The Main House (not for rent)
Our Stone Fireplace with gorgeous beam
Sliding door that I want to show my carpenter (pay no attention)
Pitch Pine floors reclaimed from a nearby town
Antique tools and parts act as sculptures throughout the property.
Stone patio overlooking the cattle. They come to get treats just like dogs.
posted @ 5:18 am Comments (0)
I’m doing a marathon home search of Ulster County today. A 2.5 hour drive up, look at nine houses and drive back. All by my little self. It took me most of the day yesterday to sort out the listings, map out and schedule my day and make appointments. Last time I looked for a house in the country, the realtor did that for me AND took me out to lunch. Now I have a license and I can save a few bucks on the purchase by doing it myself. But ya gotta hand it to agents outside of the city. They work twice as hard and earn less than half as much.
Anyway, where was I? Oh yeah, I came across this house in High Falls and was briefly interested until I realized that it’s a trailer with extensions. At least that’s what I think it is. My husband thinks it’s a modular home. In any case, that is one funky high rise for $50k.
Not sure if it’s still available. I found it outside of the MLS.
posted @ 5:43 am Comments (0)
It’s not often I get a fun AND informative expense paid weekend. Once again, thanks to the Plastics Make it Possible campaign for inviting me along to the Solar Decathlon in DC. I was honored to be included among such bloggers of awesomeness as Jetson Green, Dwell, Shawna Coronado and Ugly Duckling House .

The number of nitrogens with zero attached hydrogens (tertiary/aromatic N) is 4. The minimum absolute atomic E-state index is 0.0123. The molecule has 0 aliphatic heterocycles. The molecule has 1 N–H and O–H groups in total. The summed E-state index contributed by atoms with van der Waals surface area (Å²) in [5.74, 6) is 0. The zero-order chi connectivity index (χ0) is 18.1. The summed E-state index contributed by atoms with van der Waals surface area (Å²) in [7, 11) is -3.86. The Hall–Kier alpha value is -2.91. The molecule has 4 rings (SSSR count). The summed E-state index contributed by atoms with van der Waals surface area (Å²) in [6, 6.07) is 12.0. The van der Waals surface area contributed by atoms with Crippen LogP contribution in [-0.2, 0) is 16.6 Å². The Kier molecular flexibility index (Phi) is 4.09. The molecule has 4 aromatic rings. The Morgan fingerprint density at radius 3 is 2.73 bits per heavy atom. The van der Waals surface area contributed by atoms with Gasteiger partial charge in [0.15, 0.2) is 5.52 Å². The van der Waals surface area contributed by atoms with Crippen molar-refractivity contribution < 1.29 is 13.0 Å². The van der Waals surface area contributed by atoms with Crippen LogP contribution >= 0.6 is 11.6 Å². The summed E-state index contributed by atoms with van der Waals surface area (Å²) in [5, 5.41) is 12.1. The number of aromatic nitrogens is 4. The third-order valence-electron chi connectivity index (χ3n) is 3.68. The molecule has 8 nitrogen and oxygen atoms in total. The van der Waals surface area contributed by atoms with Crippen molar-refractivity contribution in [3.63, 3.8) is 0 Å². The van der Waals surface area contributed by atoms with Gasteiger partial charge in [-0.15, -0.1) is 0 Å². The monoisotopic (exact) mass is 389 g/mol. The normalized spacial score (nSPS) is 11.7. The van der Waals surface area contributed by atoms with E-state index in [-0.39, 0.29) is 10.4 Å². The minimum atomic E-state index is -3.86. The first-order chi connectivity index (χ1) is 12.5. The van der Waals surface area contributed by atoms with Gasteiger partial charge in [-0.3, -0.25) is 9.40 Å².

The weather wasn’t exactly cooperative, but we struggled through it like troopers. The first home we toured with Brooks Utley was the Caltech Compact Hyper Insulated Prototype or CHIP. I’m not gonna lie. The interior was nice, but this house was alllll about the exterior for me. Anything that looks like a space ship is fabnificent in my book. The CHIP does not have any insulation, not because they are from sunny California and don’t need it. It’s because that funky puffy “siding” acts as the outsulation, a word they are trying to get into the dictionary. CHIP’s skin is made of heavy-weight (24oz/yrd) recycled white vinyl. White was used to reflect as much of solar radiation as possible, reducing cooling load. The “siding” is highly durable and waterproof.
Florida International University also had an impressive exterior. Their perFORM[D]ance House has layered walls designed to protect the house from undesired elements. Check out their website for energy performance on the walls and windows. It’s the louver system I want to discuss. The PVC and aluminum panels shade and protect the house as well as provide hurricane protection. Looks a bit nicer than the plywood or duct tape people were using here for Irene, no?
The winner of the 2011 Solar Decathlon was the University of Maryland with their Watershed project. They best utilized sustainable design for running the entire house.
Check out the home’s control panel with an easy button thrown in for good measure.
The dehumidifier is a work of art. The Innovative Liquid Desiccant Waterfall (LDW) system was developed by Maryland’s 2007 LEAFHouse team. A high-saline solution absorbs humidity from the air as it falls through back lit plastic “jellyfish”. It’s beautiful AND smart.
My personal favorite was New York’s Parsons School of Design. Not because I’m partial to NY (I am). Not even because I thought the house had the best overall design. It’s the story behind it that I fell in love with. The EmpowerHouse is a Habitat for Humanity home and of all the houses we toured, this one felt like a HOME. It’s probably because the lucky family who are inheriting the house were there on hand. Their photos were on display. This was actually someone’s home and I got a little verklempt when I met them.
My own honorable mention and the winner of the People’s Choice Award is Appalachian State’s Solar Homestead. Whereas some of the entries felt a bit cramped, this home had space and style. Once again, it was the exterior that blew me away.